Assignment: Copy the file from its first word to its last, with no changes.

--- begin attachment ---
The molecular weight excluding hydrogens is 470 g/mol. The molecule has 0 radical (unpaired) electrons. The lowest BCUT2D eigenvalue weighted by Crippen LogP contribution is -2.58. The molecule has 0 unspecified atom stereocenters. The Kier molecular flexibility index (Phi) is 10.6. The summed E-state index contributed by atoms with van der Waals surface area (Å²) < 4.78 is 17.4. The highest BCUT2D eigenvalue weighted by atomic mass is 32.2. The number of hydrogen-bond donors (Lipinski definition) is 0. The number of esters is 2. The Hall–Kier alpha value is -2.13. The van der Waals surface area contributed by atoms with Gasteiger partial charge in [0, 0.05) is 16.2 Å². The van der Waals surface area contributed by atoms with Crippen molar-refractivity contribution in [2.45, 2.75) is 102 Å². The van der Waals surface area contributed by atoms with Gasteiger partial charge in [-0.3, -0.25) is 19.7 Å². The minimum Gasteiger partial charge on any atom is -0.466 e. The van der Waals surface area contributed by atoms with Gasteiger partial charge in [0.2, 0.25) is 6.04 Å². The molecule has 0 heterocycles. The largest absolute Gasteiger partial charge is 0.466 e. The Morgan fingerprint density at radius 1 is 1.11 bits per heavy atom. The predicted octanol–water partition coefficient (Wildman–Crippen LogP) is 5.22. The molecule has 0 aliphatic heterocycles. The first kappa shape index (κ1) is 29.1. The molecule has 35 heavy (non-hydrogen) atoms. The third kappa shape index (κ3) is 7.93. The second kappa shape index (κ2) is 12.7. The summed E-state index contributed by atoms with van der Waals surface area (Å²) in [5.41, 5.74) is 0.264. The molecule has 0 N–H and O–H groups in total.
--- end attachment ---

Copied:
The molecular weight excluding hydrogens is 470 g/mol. The molecule has 0 radical (unpaired) electrons. The lowest BCUT2D eigenvalue weighted by Crippen LogP contribution is -2.58. The molecule has 0 unspecified atom stereocenters. The Kier molecular flexibility index (Phi) is 10.6. The summed E-state index contributed by atoms with van der Waals surface area (Å²) < 4.78 is 17.4. The highest BCUT2D eigenvalue weighted by atomic mass is 32.2. The number of hydrogen-bond donors (Lipinski definition) is 0. The number of esters is 2. The Hall–Kier alpha value is -2.13. The van der Waals surface area contributed by atoms with Gasteiger partial charge in [0, 0.05) is 16.2 Å². The van der Waals surface area contributed by atoms with Crippen molar-refractivity contribution in [2.45, 2.75) is 102 Å². The van der Waals surface area contributed by atoms with Gasteiger partial charge in [-0.3, -0.25) is 19.7 Å². The minimum Gasteiger partial charge on any atom is -0.466 e. The van der Waals surface area contributed by atoms with Gasteiger partial charge in [0.2, 0.25) is 6.04 Å². The molecule has 0 heterocycles. The largest absolute Gasteiger partial charge is 0.466 e. The Morgan fingerprint density at radius 1 is 1.11 bits per heavy atom. The predicted octanol–water partition coefficient (Wildman–Crippen LogP) is 5.22. The molecule has 0 aliphatic heterocycles. The first kappa shape index (κ1) is 29.1. The molecule has 35 heavy (non-hydrogen) atoms. The third kappa shape index (κ3) is 7.93. The second kappa shape index (κ2) is 12.7. The summed E-state index contributed by atoms with van der Waals surface area (Å²) in [5.41, 5.74) is 0.264. The molecule has 0 N–H and O–H groups in total.